The « MedCrisis » standardised operating processes have already shown their effectiveness in previous mass patient events and the validity of this emergency operations plan is regularly challenged through debriefs after each activation as well as tested through regular emergency response exercises [4]. Nevertheless, its core principal will always be the return of victims to their country of origin as early as possible after a calamitous event. This is because such events cause significant emotional distress for both patients and their families and even in countries with high-quality medical capabilities can quickly overwhelm local medical resources. For COVID-19 the key strategy of Public Health Authorities has been and continues at the time of writing to be containment, and as such we foresee having to deal with the medical, psychological and social aspects of this new repatriation paradigm for some time yet.

It should be noted that International Medical Assistance companies have significant expertise in regards to issues such as the spread of infectious agents, especially multidrug-resistant bacteria, during international inter-hospital air transport [5]. They have also had significant experience in the management of emerging novel coronaviruses such as SARS-COV and MERS-CoV. They are well placed during an epidemic/pandemic to liaise with local health care providers and public health authorities, with patients and their families and with other levels of Government as well as being able to monitor new developments and updates from the WHO and other government and non-government organisations in relation to global objectives, case definitions, containment rules and travel restrictions. This requires constant adjustment of our emergency operations processes and plans as well as comprehensive, clear and daily communication with our teams across the world and our many related stakeholders.

Finally, it should be remembered that our usual non-COVID-19 operations continue with large numbers of patients getting sick/injured on a daily basis across every continent on the globe. Many of these patients would normally be transferred home after an initial period of stabilisation locally and many would continue their treatment in their home country. The majority would normally be able to return home on commercial flights with appropriate levels of support in place. Current constraints mean that patients in areas considered at high risk of SARS-CoV-2 transmission may find themselves unable to leave quarantine zones. It should also be noted that hospitals across the world are gearing up to manage an expected influx of COVID-19 cases and if true pandemic levels are reached, availability of hospital beds may become a critical issue.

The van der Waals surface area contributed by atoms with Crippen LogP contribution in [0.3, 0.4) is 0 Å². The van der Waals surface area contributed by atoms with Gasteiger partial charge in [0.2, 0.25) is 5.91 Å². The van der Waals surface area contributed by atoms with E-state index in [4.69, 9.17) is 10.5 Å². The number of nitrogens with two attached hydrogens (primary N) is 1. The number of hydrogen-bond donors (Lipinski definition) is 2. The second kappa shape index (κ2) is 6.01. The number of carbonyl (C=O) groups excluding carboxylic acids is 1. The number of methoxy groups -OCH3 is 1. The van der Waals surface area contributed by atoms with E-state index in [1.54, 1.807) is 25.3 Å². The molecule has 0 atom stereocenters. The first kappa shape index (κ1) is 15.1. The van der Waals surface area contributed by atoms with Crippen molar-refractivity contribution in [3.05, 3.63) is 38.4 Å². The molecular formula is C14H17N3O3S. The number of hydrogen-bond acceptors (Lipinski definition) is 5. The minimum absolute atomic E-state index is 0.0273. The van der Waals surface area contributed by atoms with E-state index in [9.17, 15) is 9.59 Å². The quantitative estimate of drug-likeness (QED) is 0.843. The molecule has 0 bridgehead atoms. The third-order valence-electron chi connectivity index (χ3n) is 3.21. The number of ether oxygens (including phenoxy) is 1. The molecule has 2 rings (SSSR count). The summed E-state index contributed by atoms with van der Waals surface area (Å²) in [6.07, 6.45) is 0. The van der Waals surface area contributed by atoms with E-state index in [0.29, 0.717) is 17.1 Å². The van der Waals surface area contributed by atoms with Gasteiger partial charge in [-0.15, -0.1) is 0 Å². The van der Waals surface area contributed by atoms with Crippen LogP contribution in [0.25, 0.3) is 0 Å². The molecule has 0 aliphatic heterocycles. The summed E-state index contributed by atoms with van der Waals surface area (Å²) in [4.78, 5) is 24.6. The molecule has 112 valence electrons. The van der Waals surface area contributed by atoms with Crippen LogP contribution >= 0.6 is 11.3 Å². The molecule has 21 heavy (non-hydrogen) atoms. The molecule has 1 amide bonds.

In conclusion, the nature of international medical assistance is that we have to deal with expensive and complicated logistics but more importantly we have to manage medical risk for each patient with the intent of ensuring an optimal medical outcome. To achieve this our teams require very specific skills which include extensive knowledge of the international medical environment, experience in retrieval medicine, critical care and travel medicine as well as an understanding of the principles of aviation medicine and a capacity to navigate the interface between geopolitics and medicine. Whilst SARS-CoV-2 is a new virus this is not a new challenge.

Acknowledgements

Conflicts of interest

There are no conflicts of interest.

References